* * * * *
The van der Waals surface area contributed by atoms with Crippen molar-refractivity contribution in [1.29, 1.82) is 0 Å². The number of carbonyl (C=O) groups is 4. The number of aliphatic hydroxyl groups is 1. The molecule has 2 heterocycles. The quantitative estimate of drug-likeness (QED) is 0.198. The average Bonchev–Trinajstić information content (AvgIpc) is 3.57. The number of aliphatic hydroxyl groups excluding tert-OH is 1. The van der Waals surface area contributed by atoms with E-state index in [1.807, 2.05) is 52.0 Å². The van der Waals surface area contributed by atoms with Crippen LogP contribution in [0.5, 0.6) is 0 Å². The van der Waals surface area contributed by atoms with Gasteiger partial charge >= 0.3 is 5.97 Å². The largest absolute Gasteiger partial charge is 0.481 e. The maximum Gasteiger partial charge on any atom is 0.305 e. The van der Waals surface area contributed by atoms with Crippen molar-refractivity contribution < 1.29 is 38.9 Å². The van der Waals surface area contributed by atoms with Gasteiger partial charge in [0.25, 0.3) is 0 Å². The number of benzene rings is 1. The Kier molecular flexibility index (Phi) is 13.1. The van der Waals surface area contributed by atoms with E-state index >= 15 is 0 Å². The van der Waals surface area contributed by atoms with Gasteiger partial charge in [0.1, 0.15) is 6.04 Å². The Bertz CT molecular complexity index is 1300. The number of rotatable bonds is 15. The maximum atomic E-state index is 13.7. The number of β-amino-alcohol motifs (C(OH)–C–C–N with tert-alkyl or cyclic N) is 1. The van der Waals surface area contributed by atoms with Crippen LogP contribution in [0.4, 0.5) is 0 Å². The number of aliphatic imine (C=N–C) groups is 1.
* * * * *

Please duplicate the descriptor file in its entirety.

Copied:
The van der Waals surface area contributed by atoms with Crippen molar-refractivity contribution in [1.29, 1.82) is 0 Å². The number of carbonyl (C=O) groups is 4. The number of aliphatic hydroxyl groups is 1. The molecule has 2 heterocycles. The quantitative estimate of drug-likeness (QED) is 0.198. The average Bonchev–Trinajstić information content (AvgIpc) is 3.57. The number of aliphatic hydroxyl groups excluding tert-OH is 1. The van der Waals surface area contributed by atoms with E-state index in [1.807, 2.05) is 52.0 Å². The van der Waals surface area contributed by atoms with Crippen LogP contribution in [0.5, 0.6) is 0 Å². The van der Waals surface area contributed by atoms with Gasteiger partial charge >= 0.3 is 5.97 Å². The largest absolute Gasteiger partial charge is 0.481 e. The maximum Gasteiger partial charge on any atom is 0.305 e. The van der Waals surface area contributed by atoms with Crippen molar-refractivity contribution < 1.29 is 38.9 Å². The van der Waals surface area contributed by atoms with Gasteiger partial charge in [0.25, 0.3) is 0 Å². The number of benzene rings is 1. The Kier molecular flexibility index (Phi) is 13.1. The van der Waals surface area contributed by atoms with E-state index >= 15 is 0 Å². The van der Waals surface area contributed by atoms with Gasteiger partial charge in [0.1, 0.15) is 6.04 Å². The Bertz CT molecular complexity index is 1300. The number of rotatable bonds is 15. The maximum atomic E-state index is 13.7. The number of β-amino-alcohol motifs (C(OH)–C–C–N with tert-alkyl or cyclic N) is 1. The van der Waals surface area contributed by atoms with Crippen LogP contribution in [0.4, 0.5) is 0 Å². The number of aliphatic imine (C=N–C) groups is 1.